What is necessary is for the authorities not to automatically believe every accusation, but to take accusers seriously and treat them with respect. Until that happens, those seeking justice for sex crimes will continue to make do with the clumsy, imperfect and startlingly extrajudicial process of cultural and professional shunning embodied by #MeToo.

More articles by:

Ted Rall, syndicated writer and the cartoonist for ANewDomain.net, is the author of the book “Snowden,” the biography of the NSA whistleblower.

December 11, 2018
Eric Draitser
AFRICOM: A Neocolonial Occupation Force?
Sheldon Richman
War Over Ukraine?
Louis Proyect
Why World War II, Not the New Deal, Ended the Great Depression
Howard Lisnoff
Police Violence and Mass Policing in the U.S.
Mark Ashwill
A “Patriotic” Education Study Abroad Program in Viet Nam: God Bless America, Right or Wrong!
Laura Flanders
HUD Official to Move into Public Housing?
Nino Pagliccia
Resistance is Not Terrorism
Matthew Johnson
See No Evil, See No Good: The Truth Is Not Black and White
Maria Paez Victor
How Reuters Slandered Venezuela’s Social Benefits Card
December 10, 2018
Jacques R. Pauwels
Foreign Interventions in Revolutionary Russia
Richard Klin
The Disasters of War
Katie Fite
Rebranding Bundy
Gary Olson
A Few Thoughts on Politics and Personal Identity
Patrick Cockburn
Brexit Britain’s Crisis of Self-Confidence Will Only End in Tears and Rising Nationalism
Andrew Moss
Undocumented Citizen
Dean Baker
Trump and China: Going With Patent Holders Against Workers
Lawrence Wittner
Reviving the Nuclear Disarmament Movement: a Practical Proposal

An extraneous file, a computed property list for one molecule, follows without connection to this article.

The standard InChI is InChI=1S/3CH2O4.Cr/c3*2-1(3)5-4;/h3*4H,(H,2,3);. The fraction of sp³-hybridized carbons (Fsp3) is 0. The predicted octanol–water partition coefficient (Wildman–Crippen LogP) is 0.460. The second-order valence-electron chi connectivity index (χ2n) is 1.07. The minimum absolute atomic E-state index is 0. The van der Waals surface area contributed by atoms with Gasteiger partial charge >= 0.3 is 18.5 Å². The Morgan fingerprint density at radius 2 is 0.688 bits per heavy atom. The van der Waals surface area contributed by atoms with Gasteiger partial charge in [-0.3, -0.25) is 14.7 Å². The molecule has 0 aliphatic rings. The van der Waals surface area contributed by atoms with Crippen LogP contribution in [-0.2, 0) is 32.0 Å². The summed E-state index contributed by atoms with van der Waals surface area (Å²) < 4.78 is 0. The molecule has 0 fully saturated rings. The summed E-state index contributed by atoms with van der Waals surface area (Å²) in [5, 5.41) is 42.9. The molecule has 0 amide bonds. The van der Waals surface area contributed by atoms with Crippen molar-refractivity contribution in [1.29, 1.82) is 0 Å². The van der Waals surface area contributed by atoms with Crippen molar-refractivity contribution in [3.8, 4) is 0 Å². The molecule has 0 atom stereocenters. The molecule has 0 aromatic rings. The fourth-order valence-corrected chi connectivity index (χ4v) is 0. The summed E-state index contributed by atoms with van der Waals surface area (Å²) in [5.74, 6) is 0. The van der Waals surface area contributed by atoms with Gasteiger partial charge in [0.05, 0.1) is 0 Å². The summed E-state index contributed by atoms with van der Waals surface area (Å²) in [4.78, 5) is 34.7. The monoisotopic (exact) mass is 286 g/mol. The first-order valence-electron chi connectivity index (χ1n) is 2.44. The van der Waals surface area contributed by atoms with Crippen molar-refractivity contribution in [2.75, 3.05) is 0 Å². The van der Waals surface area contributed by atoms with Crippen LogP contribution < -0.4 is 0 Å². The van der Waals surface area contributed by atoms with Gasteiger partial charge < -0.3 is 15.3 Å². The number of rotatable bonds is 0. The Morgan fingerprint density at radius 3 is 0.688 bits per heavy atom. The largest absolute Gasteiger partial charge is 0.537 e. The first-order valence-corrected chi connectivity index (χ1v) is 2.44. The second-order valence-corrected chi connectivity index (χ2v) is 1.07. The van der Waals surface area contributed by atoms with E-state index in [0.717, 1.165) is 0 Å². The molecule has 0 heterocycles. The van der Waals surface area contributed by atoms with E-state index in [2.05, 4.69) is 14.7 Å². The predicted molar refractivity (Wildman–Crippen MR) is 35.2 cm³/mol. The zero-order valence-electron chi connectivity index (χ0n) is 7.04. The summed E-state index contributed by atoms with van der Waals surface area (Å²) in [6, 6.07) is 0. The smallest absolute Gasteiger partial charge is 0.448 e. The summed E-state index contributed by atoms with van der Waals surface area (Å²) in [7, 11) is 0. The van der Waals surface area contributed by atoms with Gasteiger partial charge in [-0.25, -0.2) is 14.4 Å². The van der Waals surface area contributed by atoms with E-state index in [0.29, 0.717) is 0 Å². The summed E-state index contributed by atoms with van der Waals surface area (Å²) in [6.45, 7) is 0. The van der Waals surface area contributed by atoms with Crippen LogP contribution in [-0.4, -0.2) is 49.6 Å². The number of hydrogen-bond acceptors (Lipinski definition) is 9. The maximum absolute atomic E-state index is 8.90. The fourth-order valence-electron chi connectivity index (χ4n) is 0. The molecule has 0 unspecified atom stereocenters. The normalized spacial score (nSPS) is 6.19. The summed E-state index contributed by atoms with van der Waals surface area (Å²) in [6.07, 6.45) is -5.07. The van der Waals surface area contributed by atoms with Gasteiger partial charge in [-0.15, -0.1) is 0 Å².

Dan Siegel
Thoughts on the 2018 Elections and Beyond
Thomas Knapp
Election 2020: I Can Smell the Dumpster Fires Already
Weekend Edition
December 07, 2018
Friday - Sunday
Steve Hendricks
What If We Just Buy Off Big Fossil Fuel? A Novel Plan to Mitigate the Climate Calamity
Jeffrey St. Clair
Cancer as Weapon: Poppy Bush’s Radioactive War on Iraq
Paul Street
The McCain and Bush Death Tours: Establishment Rituals in How to be a Proper Ruler
Jason Hirthler
Laws of the Jungle: The Free Market and the Continuity of Change
Ajamu Baraka
The Universal Declaration of Human Rights at 70: Time to De-Colonize Human Rights!
Andrew Levine
Thoughts on Strategy for a Left Opposition
Jennifer Matsui
Dead of Night Redux: A Zombie Rises, A Spook Falls
Rob Urie
Degrowth: Toward a Green Revolution
Binoy Kampmark
The Bomb that Did Not Detonate: Julian Assange, Manafort and The Guardian
Robert Hunziker
The Deathly Insect Dilemma
Robert Fisk
Spare Me the American Tears for the Murder of Jamal Khashoggi
Joseph Natoli
Tribal Justice
Ron Jacobs
Getting Pushed Off the Capitalist Cliff
Macdonald Stainsby
Unist’ot’en Camp is Under Threat in Northern Canada
Senator Tom Harkin
Questions for Vice-President Bush on Posada Carriles
W. T. Whitney
Two Years and Colombia’s Peace Agreement is in Shreds
Ron Jacobs
Getting Pushed Off the Capitalist Cliff
Ramzy Baroud
The Conspiracy Against Refugees
David Rosen
The Swamp Stinks: Trump & Washington’s Rot
Raouf Halaby
Wall-to-Wall Whitewashing
Daniel Falcone
Noam Chomsky Turns 90
Dean Baker
An Inverted Bond Yield Curve: Is a Recession Coming?
Nick Pemberton
The Case For Chuck Mertz (Not Noam Chomsky) as America’s Leading Intellectual
Ralph Nader
New Book about Ethics and Whistleblowing for Engineers Affects Us All!
Dan Kovalik
The Return of the Nicaraguan Contras, and the Rise of the Pro-Contra Left
Jeremy Kuzmarov
Exposing the Crimes of the CIAs Fair-Haired Boy, Paul Kagame, and the Rwandan Patriotic Front
FacebookTwitterGoogle+RedditEmail